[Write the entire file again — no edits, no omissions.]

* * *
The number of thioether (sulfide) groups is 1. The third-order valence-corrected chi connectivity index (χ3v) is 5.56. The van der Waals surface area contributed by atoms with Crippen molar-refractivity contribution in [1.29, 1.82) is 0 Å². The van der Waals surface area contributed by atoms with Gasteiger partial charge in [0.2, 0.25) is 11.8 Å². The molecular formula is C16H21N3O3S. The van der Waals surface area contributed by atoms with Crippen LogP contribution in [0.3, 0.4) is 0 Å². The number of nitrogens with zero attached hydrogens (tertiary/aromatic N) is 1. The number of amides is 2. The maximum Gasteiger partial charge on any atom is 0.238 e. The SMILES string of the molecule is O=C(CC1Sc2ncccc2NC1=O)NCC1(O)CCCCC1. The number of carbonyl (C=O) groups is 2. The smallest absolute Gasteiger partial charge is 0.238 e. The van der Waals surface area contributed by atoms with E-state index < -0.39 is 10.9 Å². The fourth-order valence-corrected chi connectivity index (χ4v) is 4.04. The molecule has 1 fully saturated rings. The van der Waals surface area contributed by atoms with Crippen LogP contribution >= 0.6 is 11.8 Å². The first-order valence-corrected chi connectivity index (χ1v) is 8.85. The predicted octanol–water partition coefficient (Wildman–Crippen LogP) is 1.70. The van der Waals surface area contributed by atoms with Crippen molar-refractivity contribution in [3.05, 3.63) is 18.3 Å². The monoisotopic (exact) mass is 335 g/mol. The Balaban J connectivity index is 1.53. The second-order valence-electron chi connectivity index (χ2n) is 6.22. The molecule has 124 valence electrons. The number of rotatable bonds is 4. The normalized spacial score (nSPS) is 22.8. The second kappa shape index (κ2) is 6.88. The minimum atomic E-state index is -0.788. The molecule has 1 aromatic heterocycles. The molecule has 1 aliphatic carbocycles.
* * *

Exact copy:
The number of thioether (sulfide) groups is 1. The third-order valence-corrected chi connectivity index (χ3v) is 5.56. The van der Waals surface area contributed by atoms with Crippen molar-refractivity contribution in [1.29, 1.82) is 0 Å². The van der Waals surface area contributed by atoms with Gasteiger partial charge in [0.2, 0.25) is 11.8 Å². The molecular formula is C16H21N3O3S. The van der Waals surface area contributed by atoms with Crippen LogP contribution in [0.3, 0.4) is 0 Å². The number of nitrogens with zero attached hydrogens (tertiary/aromatic N) is 1. The number of amides is 2. The maximum Gasteiger partial charge on any atom is 0.238 e. The SMILES string of the molecule is O=C(CC1Sc2ncccc2NC1=O)NCC1(O)CCCCC1. The number of carbonyl (C=O) groups is 2. The smallest absolute Gasteiger partial charge is 0.238 e. The van der Waals surface area contributed by atoms with E-state index < -0.39 is 10.9 Å². The fourth-order valence-corrected chi connectivity index (χ4v) is 4.04. The molecule has 1 fully saturated rings. The van der Waals surface area contributed by atoms with Crippen LogP contribution >= 0.6 is 11.8 Å². The first-order valence-corrected chi connectivity index (χ1v) is 8.85. The predicted octanol–water partition coefficient (Wildman–Crippen LogP) is 1.70. The van der Waals surface area contributed by atoms with Crippen molar-refractivity contribution in [3.05, 3.63) is 18.3 Å². The monoisotopic (exact) mass is 335 g/mol. The Balaban J connectivity index is 1.53. The second-order valence-electron chi connectivity index (χ2n) is 6.22. The molecule has 124 valence electrons. The number of rotatable bonds is 4. The normalized spacial score (nSPS) is 22.8. The second kappa shape index (κ2) is 6.88. The minimum atomic E-state index is -0.788. The molecule has 1 aromatic heterocycles. The molecule has 1 aliphatic carbocycles.